CRIM 500 Criminological Theory and Crime Policy (3 Semester Hours)
An in-depth examination of the relationship between criminological theory and crime policy and criminal justice programs. After briefly reviewing early work of Shaw and McKay and delinquency prevention programs based on their work, the course focuses on contemporary crime and public policy practices currently in operation which are grounded in criminological theory.
CRIM 505 Correctional Philosophies (3 Semester Hours)
A detailed discussion of philosophical and behavioral science insights into the nature and goals of punishment as a response to crime. The effectiveness of various types of criminal sanctions at deterring future offending. Included are discussion, of, incapacitation, reformation and rehabilitation.
CRIM 510 Supreme Court Rulings and Criminal Justice (3 Semester Hours)
Every criminal justice practice from arrest through parole is governed by Constitutional provisions and Supreme Court rulings. This course reviews major Supreme Court rulings governing arrest, trial and prisoner’s rights. Special emphasis is on rulings related to diversity, such as racial profiling and sentence disparities.
CRIM 515 Public Order Crime (3 Semester Hours)
An examination of the nature and prevalence of public order offenses. The course addresses their handling by the criminal justice system and public concerns. Emphasis is on community image, fear of crime and safe streets.
CRIM 520 Social Class and Crime (3 Semester Hours)
This course provides students with a comprehensive understanding of the effect of social class on decision making throughout the criminal justice system. Topics covered will include: the effect of social class on victimization, white collar versus blue collar crime, the impact of local, state, and federal laws on class groupings, and the impact of social class on sentencing and recidivism.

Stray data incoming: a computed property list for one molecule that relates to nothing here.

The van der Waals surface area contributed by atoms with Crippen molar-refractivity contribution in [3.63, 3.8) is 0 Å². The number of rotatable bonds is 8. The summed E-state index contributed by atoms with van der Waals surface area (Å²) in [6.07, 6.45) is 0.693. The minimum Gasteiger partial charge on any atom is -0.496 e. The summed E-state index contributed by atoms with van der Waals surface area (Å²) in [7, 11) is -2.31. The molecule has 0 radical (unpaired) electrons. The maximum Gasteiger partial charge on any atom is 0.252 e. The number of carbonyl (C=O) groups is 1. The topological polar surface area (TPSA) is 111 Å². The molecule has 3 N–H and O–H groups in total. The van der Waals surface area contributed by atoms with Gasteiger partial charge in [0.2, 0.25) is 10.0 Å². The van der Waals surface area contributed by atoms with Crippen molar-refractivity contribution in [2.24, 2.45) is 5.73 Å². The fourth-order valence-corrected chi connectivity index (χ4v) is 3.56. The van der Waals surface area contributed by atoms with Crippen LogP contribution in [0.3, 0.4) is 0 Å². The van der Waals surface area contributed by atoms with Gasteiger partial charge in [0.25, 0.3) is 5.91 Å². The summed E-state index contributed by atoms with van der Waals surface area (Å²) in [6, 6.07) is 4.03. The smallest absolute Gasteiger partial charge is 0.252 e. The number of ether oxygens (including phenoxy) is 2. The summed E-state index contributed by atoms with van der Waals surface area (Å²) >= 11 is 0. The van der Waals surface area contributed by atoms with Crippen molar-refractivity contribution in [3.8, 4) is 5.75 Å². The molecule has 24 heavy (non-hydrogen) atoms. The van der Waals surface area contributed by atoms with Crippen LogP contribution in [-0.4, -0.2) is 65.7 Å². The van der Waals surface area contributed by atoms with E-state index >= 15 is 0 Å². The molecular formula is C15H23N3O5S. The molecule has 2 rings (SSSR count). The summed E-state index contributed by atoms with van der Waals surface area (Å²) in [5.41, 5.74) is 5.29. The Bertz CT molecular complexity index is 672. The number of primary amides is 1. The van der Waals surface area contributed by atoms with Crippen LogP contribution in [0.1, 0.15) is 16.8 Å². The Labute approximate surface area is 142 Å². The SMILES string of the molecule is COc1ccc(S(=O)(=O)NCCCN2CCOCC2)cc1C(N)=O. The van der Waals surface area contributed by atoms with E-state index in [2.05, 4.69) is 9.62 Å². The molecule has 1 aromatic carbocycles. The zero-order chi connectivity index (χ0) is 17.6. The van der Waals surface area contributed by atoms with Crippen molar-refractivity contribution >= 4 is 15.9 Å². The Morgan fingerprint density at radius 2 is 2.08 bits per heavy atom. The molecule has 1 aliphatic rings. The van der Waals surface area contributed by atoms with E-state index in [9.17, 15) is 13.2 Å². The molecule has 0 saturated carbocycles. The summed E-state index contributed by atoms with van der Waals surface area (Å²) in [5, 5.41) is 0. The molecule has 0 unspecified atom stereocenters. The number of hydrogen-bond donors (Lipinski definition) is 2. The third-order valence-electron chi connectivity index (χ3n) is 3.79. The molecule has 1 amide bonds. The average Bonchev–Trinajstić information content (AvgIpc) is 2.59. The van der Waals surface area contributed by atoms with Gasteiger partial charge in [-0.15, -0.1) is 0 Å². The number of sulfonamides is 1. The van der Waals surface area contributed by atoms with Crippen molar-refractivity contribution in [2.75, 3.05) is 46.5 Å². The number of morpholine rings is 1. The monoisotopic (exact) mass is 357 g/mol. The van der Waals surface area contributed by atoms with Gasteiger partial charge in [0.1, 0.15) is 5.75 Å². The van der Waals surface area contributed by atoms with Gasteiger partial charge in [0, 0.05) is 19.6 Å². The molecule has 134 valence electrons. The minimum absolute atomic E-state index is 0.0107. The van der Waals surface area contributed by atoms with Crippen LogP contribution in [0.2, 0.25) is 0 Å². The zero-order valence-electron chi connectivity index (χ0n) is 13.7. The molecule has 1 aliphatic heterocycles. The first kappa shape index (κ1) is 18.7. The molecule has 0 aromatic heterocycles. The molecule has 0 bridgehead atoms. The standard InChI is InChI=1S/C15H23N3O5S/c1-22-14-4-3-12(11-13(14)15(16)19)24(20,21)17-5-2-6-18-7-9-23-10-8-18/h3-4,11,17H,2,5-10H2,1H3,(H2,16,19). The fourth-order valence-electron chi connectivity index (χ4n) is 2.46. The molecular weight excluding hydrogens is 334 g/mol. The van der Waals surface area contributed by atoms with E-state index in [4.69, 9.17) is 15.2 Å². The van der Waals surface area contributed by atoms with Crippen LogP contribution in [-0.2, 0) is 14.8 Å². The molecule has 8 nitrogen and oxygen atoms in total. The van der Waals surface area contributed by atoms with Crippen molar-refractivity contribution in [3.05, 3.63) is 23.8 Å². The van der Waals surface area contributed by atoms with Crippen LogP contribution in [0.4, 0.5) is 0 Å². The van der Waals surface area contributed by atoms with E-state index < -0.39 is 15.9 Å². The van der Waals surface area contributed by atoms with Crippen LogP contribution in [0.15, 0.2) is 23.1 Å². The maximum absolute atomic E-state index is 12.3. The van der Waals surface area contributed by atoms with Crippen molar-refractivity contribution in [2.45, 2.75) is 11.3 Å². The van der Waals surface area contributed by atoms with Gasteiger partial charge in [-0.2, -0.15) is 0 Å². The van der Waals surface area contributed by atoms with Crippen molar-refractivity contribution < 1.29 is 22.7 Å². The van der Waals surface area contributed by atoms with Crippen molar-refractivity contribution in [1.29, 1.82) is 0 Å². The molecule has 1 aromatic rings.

CRIM 525 Race and Crime (3 Semester Hours)
This course provides students a detailed analysis of the relationship between racial groups and the criminal justice system. Topics covered will include how structural ecology influences crime in racialized communities, the relationship between the criminal justice system and structural racial inequality, the role of cognitive racial framing in the criminal justice system, and mass incarceration.
CRIM 530 The Prison Industrial Complex (3 Semester Hours)
This course introduces and examines the phenomenon known as “The Prison Industrial Complex.” Topics covered are: the history of for-profit prisons, how political narratives influence public opinion of criminals, the major agencies benefiting from mass incarceration, and the influence of mass incarceration on communities and individuals across the race, class, and gender spectrums.
CRIM 550 Criminal Justice Program Assessment (3 Semester Hours)
This course will provide students with a solid grounding in the applied tools for conducting program evaluation. It will include instruction and experience in conducting evaluation research with training in the methods of evaluation for public, private or nonprofit programs and policies.
CRIM 560 Gender and Crime (3 Semester Hours)
This course explores the implications of gender on law, criminal justice practices and programs. The course addresses women as offenders, victims, and criminal justice practitioners.
CRIM 565 Graduate Research Methods (3 Semester Hours)
This course will analyze research strategies in criminology. It will include the analysis of links between theories and methods in social science research. It provides a detailed review of quantitative and qualitative methods, including research design, sampling, measurement, data collection, and ethical concerns. This course is especially recommended for students planning doctoral level studies.